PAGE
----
Optogenetic stimulation of basal forebrain parvalbumin neurons modulates the cortical topography of auditory steady-state responses
- Optogenetic stimulation of basal forebrain parvalbumin neurons modulates the cortical topography of auditory steady-state responses
- 최지현; 황은진; Ritchie E. Brown; Bernat Kocsis; Tae Kim; James T. McKenna; Hio-Been Han; James M. McNally
- Issue Date
- Brain structure and function.
- VOL 224, NO 4-1518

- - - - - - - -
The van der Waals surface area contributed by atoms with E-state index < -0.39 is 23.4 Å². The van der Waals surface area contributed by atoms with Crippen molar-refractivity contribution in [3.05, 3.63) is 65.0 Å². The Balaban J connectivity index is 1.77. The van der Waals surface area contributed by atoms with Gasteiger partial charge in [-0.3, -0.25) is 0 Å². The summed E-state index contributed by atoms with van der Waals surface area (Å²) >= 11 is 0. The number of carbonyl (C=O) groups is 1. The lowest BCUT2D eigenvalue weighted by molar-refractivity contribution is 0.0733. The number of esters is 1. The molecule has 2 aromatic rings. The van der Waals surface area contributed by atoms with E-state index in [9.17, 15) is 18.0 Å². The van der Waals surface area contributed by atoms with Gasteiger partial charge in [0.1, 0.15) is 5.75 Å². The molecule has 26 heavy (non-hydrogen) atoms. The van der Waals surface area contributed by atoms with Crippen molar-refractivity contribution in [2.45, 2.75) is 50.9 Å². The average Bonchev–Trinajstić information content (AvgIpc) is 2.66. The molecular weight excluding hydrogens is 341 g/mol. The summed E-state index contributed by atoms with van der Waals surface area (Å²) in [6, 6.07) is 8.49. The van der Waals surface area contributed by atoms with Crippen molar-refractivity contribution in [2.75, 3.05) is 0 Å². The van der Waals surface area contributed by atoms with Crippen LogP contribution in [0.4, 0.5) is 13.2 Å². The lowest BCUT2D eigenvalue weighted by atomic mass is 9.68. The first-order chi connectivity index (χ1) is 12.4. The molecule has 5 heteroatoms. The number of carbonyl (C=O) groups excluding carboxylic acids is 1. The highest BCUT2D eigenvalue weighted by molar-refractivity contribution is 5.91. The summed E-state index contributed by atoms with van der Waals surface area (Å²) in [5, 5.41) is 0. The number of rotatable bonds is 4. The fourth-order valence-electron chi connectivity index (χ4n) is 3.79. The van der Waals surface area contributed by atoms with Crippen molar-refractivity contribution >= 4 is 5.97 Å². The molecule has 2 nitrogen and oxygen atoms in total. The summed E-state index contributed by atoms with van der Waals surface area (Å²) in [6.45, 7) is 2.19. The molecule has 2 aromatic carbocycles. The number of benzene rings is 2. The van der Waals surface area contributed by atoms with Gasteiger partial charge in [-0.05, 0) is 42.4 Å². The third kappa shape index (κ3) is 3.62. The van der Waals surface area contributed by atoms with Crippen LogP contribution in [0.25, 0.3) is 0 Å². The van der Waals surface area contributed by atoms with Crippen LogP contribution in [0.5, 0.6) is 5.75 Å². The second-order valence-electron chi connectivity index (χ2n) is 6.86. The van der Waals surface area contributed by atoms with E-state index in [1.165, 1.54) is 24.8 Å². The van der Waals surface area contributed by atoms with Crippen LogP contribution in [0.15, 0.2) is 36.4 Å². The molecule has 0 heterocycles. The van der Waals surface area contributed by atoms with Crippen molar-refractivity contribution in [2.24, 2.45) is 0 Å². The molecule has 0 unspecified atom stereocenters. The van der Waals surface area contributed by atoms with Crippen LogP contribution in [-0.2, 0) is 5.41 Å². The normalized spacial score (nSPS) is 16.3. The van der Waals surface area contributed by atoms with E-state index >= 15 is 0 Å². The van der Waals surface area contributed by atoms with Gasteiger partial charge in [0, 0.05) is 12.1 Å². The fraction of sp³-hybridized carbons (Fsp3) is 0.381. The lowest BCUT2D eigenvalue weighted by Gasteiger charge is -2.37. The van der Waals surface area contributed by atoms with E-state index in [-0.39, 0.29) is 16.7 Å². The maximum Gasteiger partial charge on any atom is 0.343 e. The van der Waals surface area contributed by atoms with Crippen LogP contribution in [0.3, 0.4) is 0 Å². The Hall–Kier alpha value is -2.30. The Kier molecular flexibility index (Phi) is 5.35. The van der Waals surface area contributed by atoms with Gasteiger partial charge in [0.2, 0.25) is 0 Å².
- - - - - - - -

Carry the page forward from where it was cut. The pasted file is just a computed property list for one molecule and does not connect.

- High-density electroencephalographic (hdEEG) recordings are widely used in human studies to determine spatio-temporal patterns of cortical electrical activity. How these patterns of activity are modulated by subcortical arousal systems is poorly understood. Here, we couple selective optogenetic stimulation of a defined subcortical cell-type, basal forebrain (BF) parvalbumin (PV) neurons, with hdEEG recordings in mice (Opto-hdEEG). Stimulation of BF PV projection neurons preferentially generated time-locked gamma oscillations in frontal cortices. BF PV gamma-frequency stimulation potently modulated an auditory sensory paradigm used to probe cortical function in neuropsychiatric disorders, the auditory steady-state response (ASSR). Phase-locked excitation of BF PV neurons in advance of 40 Hz auditory stimuli enhanced the power, precision and reliability of cortical responses, and the relationship between responses in frontal and auditory cortices. Furthermore, synchronization within a frontal hub and long-range cortical interactions were enhanced. Thus, phasic discharge of BF PV neurons changes cortical processing in a manner reminiscent of global workspace models of attention and consciousness.
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